TWENTY-FIVE years ago, one of the saddest and most shocking moments in sporting history occurred; this week marked the 25th anniversary of Monica Seles being stabbed while on court by a fan.

She was playing her quarter-final match at the Hamburg Open when a spectator came from the stands onto the court during the changeover and stabbed Seles between her shoulder blades.

At this point in her career, she was the star of the tennis scene.

At the time of the attack, Yugoslavian-born Seles was just 19-years-old, had become the sport’s youngest-ever French Open champion and had already amassed nine grand slam titles. She was world number one having usurped Steffi Graf and this was, ultimately, what triggered the attack on her in Hamburg.

In the years prior to the stabbing, Seles and Graf had engaged in some classic matches, including the final of the previous year’s French Open final and that year’s Australian Open final. Seles won both and the signs were that she was on track to rack up grand slam title after grand slam title.

But a deranged Graf fan named Gunther Parche decided that Seles was blocking Graf’s path to further major titles and so decided the best course of action was to remove the obstacle.

Physically, Seles recovered relatively quickly from the attack.

But the mental scars took far longer to heal - it was over two years before Seles returned to competition and in fact, she never fully recovered from the trauma of what happened.

Seles may have returned to tennis but she never regained the level she had reached as a teenager.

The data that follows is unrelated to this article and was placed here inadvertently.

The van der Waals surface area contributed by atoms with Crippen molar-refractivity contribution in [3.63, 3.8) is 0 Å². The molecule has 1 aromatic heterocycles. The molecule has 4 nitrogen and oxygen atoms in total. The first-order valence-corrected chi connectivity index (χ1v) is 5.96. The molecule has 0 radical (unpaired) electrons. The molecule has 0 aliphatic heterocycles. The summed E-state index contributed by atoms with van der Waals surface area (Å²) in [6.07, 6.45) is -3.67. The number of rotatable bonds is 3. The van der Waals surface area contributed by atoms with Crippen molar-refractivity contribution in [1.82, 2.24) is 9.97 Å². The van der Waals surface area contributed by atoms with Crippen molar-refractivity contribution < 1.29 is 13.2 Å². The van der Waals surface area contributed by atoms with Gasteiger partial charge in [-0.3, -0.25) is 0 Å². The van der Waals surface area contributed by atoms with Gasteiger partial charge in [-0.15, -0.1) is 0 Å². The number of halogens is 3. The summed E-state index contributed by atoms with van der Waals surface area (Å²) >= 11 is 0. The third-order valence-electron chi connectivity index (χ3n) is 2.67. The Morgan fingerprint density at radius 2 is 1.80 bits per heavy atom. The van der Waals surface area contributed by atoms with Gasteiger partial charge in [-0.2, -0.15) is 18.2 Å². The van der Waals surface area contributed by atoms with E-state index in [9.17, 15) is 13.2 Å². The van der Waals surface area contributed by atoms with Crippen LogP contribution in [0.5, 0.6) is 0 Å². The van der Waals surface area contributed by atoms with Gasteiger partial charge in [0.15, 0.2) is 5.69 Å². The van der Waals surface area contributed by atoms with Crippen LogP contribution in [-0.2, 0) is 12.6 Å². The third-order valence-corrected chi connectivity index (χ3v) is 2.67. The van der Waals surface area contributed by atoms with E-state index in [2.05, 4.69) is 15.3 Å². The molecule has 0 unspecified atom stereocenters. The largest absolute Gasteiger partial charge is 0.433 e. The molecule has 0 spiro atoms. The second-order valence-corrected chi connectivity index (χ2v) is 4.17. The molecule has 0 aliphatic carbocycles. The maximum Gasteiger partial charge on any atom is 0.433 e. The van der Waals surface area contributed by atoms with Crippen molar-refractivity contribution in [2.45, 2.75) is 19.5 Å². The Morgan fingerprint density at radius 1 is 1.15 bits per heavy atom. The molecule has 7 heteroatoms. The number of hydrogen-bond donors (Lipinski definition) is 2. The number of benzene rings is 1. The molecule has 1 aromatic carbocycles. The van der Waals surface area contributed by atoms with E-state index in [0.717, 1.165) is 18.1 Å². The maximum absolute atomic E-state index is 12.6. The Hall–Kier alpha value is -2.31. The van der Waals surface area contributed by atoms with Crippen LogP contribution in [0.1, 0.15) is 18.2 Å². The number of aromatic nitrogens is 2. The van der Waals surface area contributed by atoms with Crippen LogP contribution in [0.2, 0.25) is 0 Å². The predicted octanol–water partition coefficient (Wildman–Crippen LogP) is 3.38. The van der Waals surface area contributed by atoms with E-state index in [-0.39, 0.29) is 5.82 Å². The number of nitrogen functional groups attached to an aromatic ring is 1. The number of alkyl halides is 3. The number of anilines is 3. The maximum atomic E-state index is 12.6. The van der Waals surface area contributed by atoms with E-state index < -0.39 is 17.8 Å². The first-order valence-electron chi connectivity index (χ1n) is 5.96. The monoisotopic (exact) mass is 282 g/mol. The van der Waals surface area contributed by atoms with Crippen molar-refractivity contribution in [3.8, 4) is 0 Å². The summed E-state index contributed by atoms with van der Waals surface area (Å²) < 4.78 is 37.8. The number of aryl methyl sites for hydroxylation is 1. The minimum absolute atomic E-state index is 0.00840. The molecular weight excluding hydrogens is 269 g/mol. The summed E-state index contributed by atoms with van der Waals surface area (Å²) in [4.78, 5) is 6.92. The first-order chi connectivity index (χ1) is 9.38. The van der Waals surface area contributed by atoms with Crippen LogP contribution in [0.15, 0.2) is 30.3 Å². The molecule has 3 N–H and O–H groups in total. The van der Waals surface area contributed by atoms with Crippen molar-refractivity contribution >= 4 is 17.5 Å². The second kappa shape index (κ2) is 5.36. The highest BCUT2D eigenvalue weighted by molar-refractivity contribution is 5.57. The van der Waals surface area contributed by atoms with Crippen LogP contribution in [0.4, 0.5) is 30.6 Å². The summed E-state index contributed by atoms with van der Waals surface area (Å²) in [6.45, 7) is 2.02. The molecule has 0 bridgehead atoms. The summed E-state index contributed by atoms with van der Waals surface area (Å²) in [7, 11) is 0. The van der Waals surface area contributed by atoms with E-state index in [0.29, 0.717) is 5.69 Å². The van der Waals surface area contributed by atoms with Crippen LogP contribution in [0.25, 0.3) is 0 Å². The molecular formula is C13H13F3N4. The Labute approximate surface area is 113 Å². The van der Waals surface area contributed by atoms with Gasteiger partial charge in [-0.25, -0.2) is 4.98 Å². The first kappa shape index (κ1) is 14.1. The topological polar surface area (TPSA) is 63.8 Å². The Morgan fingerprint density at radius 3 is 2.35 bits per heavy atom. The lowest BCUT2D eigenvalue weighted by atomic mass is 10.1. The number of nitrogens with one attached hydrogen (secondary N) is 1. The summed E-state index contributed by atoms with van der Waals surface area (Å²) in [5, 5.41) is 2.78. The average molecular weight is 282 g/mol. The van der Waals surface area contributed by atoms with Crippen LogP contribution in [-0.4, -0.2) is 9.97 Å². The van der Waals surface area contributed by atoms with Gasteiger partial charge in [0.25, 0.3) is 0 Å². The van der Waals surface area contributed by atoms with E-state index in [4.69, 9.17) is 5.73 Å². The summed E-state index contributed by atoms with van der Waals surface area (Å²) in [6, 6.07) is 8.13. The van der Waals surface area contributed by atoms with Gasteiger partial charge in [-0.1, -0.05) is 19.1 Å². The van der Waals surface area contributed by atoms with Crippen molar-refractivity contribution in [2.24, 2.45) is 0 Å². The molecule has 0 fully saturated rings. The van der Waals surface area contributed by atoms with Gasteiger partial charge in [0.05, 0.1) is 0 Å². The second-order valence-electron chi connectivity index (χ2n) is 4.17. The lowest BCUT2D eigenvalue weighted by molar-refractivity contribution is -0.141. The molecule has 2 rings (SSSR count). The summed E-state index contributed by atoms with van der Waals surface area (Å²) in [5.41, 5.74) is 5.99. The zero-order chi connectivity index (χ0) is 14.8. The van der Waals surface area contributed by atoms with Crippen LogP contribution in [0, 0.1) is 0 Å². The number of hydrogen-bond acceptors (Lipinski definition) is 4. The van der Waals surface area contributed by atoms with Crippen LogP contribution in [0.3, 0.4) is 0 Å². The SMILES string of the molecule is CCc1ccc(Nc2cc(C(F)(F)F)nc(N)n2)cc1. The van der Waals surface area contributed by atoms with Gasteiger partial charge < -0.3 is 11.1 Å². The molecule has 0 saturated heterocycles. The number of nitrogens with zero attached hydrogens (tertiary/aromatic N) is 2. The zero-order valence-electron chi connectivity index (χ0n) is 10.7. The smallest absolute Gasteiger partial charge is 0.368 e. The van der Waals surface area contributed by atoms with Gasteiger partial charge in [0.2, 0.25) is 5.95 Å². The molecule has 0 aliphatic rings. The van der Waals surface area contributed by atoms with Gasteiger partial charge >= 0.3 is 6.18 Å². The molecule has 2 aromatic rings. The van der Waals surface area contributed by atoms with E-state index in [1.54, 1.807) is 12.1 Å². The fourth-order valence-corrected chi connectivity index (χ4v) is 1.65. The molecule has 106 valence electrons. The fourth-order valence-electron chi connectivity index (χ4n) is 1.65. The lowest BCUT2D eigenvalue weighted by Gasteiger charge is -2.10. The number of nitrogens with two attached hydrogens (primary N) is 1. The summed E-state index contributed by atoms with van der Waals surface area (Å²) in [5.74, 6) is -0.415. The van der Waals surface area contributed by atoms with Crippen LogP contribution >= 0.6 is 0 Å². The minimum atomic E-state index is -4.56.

In the years after the stabbing, she added only one more grand slam title to her name, the 1996 Australian Open, although she did enough to re-enter the world’s top ten.

Seles continued battling on the tour until 2003, when she sustained a foot injury and although it was a number of years until she officially announced that she was hanging up her racket, her last-ever official match was at the 2003 French Open, where she lost in the first round.

It is, of course, impossible to know if Seles would indeed have gone on to accumulate considerably more grand slam titles had she not been stabbed but it seems unlikely that she would not have surpassed the ten with which she ultimately finished her career.

Twenty-five years on from that life-changing moment, Seles is not forgotten but her impact on the women’s game is perhaps underestimated.

When Seles came on the scene, tennis had never seen anything like her.

She left a number of legacies, some hugely positive, one not quite as helpful.

Seles was the first player to not merely grunt when she hit a shot, but shriek. With every stroke, she was in full voice and it seems likely that had Seles not been quite so liberal with her grunts, we may not have had to endure the ear-piercing noises that come from, amongst a raft of others, Maria Sharapova these days.

But the way Seles played tennis revolutionised the game. Her double-handed ground strokes were unique amongst her peers and few have tried to replicate her in that way since her retirement, with only 2013 Wimbledon champion Marion Bartoli displaying a similar double-handed style.

But the way Seles played changed tennis forever. Despite her youth, she was the first real attacking baseliner that the women’s game had ever seen. Her style was a fascinating contrast to Graf’s serve and volley tactics that had served the German so well but with Seles able to take her opponent’s time away as a result of her attacking stance, as well as being able to hit the court repeatedly, few opponents were able to cope.

Serena Williams, as well as the raft of baseline sluggers that we now see dominate the rankings, were inspired, in their playing style at least, by Seles, yet this is often forgotten as a result of her story being dominated by the stabbing incident.

Williams is currently chasing Margaret Court for the all-time grand slam titles record but if Seles hadn’t been attacked, she could well have been right up there too.

Unfortunately, we’ll never know.